Major Corruption Scandal Shakes Up Puerto Rico’s House of Representatives

Lead Photo: Jaime Perelló / Photo: Christopher Gregory for Bloomberg via Getty Images
Jaime Perelló / Photo: Christopher Gregory for Bloomberg via Getty Images
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The stakes are higher than ever for Puerto Rico’s upcoming gubernatorial election, which is why the last thing one of the island’s two major parties needed was a major corruption scandal. But that’s exactly what the pro-commonwealth Partido Popular Democrático (PPD) got when one of their top fundraisers pleaded guilty to fraud back in February, then started naming names. Now, with yesterday’s resignation of House President Jaime Perelló, the scandal has tainted the highest echelons of PPD hierarchy and thrown yet another curveball into the island’s ongoing political and economic crisis.

The controversy revolves around a shady government contract favoring a local telecomm company that never ended up delivering the goods, but the charges of extortion, bribery, and corruption that ended up taking down millionaire businessman and PPD fundraiser Anaudi Hernández Pérez actually go much deeper. Unfortunately for Puerto Rico’s center-left, Hernández also happened to be a close friend of Perelló and current governor Alejandro García Padilla.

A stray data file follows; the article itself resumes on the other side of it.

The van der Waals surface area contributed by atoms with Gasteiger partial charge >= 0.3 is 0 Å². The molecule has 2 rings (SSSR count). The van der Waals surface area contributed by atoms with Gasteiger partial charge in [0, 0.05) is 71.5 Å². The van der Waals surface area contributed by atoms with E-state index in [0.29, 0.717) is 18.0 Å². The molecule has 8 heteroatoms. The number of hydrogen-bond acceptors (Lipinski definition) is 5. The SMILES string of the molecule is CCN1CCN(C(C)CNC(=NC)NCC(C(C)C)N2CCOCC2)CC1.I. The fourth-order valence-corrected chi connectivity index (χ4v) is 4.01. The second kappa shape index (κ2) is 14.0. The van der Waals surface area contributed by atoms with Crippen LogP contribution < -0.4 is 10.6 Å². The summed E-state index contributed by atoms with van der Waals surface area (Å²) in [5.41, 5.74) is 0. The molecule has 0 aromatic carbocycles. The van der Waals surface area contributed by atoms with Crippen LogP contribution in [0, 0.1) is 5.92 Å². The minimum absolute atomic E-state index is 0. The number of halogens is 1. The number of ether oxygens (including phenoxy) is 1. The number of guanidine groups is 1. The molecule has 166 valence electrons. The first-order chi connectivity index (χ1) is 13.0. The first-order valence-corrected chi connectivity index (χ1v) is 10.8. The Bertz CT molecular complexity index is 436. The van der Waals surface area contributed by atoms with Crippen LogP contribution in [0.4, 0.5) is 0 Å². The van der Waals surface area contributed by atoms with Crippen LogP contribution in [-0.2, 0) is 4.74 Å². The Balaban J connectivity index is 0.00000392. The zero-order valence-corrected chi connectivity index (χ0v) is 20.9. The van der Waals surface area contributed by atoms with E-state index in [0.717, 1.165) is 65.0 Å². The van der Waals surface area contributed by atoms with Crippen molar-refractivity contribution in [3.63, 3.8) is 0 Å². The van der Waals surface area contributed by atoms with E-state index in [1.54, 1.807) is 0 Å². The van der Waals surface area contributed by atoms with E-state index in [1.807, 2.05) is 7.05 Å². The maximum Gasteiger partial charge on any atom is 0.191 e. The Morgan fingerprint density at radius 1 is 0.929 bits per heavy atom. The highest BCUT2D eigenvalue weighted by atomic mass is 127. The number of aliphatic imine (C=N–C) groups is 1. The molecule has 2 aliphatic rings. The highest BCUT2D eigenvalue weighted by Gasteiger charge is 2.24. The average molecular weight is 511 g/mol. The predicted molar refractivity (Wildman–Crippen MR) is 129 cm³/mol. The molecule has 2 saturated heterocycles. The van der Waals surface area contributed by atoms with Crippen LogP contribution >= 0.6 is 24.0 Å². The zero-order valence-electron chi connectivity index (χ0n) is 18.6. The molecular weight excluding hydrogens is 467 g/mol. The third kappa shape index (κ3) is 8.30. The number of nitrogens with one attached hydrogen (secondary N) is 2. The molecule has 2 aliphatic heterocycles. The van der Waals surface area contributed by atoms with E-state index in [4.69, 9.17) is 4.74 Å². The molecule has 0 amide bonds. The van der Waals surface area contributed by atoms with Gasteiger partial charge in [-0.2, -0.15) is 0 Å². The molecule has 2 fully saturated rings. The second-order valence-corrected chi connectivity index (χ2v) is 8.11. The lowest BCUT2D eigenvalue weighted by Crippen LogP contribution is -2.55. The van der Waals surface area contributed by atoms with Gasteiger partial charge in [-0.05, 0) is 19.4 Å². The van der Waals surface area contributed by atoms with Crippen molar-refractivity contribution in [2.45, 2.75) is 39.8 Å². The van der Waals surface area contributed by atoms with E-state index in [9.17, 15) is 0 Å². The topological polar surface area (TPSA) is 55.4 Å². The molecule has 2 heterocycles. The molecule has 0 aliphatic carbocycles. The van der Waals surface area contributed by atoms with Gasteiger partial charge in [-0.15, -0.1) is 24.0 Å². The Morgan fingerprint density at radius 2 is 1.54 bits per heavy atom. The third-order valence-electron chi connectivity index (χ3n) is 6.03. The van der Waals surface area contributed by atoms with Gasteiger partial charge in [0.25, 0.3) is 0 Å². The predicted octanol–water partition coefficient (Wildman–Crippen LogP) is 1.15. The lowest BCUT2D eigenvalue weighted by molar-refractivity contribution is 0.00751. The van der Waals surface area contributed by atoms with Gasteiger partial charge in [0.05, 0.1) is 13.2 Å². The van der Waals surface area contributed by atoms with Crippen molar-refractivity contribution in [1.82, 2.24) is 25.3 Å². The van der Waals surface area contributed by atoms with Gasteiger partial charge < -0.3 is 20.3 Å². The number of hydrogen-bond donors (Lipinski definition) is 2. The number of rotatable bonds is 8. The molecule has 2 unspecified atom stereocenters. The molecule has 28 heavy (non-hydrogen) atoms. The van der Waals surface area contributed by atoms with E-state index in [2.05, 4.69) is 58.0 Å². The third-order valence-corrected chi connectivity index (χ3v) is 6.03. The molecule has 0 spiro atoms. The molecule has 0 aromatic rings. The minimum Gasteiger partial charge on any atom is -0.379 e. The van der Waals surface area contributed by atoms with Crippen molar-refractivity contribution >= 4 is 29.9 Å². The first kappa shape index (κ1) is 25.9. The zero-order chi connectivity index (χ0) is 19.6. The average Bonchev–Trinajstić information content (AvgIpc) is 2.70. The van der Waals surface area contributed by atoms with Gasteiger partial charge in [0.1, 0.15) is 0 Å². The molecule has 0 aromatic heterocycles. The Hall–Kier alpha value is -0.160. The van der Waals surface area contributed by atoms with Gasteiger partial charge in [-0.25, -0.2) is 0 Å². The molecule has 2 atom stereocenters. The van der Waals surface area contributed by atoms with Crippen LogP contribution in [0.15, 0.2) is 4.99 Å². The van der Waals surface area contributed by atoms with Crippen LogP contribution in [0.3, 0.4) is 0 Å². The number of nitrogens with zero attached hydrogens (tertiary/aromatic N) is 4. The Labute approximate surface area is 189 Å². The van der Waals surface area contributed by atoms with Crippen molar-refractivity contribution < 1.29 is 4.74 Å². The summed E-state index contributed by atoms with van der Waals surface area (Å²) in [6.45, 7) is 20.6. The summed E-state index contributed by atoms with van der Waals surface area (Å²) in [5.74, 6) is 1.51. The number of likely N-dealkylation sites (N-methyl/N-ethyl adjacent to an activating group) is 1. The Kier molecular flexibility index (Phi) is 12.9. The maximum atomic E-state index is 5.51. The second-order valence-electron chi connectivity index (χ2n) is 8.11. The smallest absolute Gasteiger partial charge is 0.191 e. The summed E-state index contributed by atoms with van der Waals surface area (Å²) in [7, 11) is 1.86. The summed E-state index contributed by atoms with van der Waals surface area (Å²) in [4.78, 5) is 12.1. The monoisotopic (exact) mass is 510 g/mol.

Over the last few months, numerous other PPD operatives have been implicated in the scandal, and when Perelló was named in a recent testimony, the party closed ranks to demand his resignation as House President. So far, the decision to oust him from within the PPD has been controversial, and party president and gubernatorial candidate David Bernier reportedly strong-armed PPD legislators into supporting Perelló’s ouster.

Given that no formal charges have been presented against the 20-year congressional veteran, the decision may indeed seem a bit precipitated, but it’s not surprising considering the island’s current political atmosphere. In the lead up to the November elections, Bernier has styled himself as a transformational candidate and alternative to politics-as-usual, while Perelló’s unsavory associations place him firmly in line with the latter. Even so, the legislator has retained his house seat and will even have his party’s support for reelection next year. So much for cleaning house.